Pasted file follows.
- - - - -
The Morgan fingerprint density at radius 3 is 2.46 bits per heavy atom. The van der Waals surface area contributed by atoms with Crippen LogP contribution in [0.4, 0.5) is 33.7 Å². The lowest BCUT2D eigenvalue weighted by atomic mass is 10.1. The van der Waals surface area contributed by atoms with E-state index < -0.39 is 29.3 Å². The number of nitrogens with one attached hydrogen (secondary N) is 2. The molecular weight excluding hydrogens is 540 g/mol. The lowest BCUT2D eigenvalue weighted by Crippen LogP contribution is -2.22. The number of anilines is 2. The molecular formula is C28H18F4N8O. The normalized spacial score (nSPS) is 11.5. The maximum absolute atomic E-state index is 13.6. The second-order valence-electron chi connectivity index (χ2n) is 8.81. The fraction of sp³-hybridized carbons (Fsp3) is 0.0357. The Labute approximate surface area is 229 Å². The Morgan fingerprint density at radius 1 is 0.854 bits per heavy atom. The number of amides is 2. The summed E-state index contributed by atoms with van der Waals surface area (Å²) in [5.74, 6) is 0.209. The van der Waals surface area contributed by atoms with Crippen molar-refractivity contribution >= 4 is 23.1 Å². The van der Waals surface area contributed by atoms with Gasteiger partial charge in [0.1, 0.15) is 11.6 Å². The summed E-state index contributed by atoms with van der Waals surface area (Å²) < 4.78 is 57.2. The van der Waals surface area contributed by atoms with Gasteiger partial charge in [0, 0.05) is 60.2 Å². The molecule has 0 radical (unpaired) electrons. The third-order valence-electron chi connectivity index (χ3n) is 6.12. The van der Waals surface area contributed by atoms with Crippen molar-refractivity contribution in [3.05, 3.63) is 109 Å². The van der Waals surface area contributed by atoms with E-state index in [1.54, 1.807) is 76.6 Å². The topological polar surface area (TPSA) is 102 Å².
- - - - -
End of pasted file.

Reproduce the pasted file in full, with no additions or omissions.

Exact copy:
The Morgan fingerprint density at radius 3 is 2.46 bits per heavy atom. The van der Waals surface area contributed by atoms with Crippen LogP contribution in [0.4, 0.5) is 33.7 Å². The lowest BCUT2D eigenvalue weighted by atomic mass is 10.1. The van der Waals surface area contributed by atoms with E-state index < -0.39 is 29.3 Å². The number of nitrogens with one attached hydrogen (secondary N) is 2. The molecular weight excluding hydrogens is 540 g/mol. The lowest BCUT2D eigenvalue weighted by Crippen LogP contribution is -2.22. The number of anilines is 2. The molecular formula is C28H18F4N8O. The normalized spacial score (nSPS) is 11.5. The maximum absolute atomic E-state index is 13.6. The second-order valence-electron chi connectivity index (χ2n) is 8.81. The fraction of sp³-hybridized carbons (Fsp3) is 0.0357. The Labute approximate surface area is 229 Å². The Morgan fingerprint density at radius 1 is 0.854 bits per heavy atom. The number of amides is 2. The summed E-state index contributed by atoms with van der Waals surface area (Å²) in [5.74, 6) is 0.209. The van der Waals surface area contributed by atoms with Crippen molar-refractivity contribution >= 4 is 23.1 Å². The van der Waals surface area contributed by atoms with Gasteiger partial charge in [0.1, 0.15) is 11.6 Å². The summed E-state index contributed by atoms with van der Waals surface area (Å²) < 4.78 is 57.2. The van der Waals surface area contributed by atoms with Gasteiger partial charge in [0, 0.05) is 60.2 Å². The molecule has 0 radical (unpaired) electrons. The third-order valence-electron chi connectivity index (χ3n) is 6.12. The van der Waals surface area contributed by atoms with Crippen molar-refractivity contribution in [3.05, 3.63) is 109 Å². The van der Waals surface area contributed by atoms with E-state index in [1.54, 1.807) is 76.6 Å². The topological polar surface area (TPSA) is 102 Å².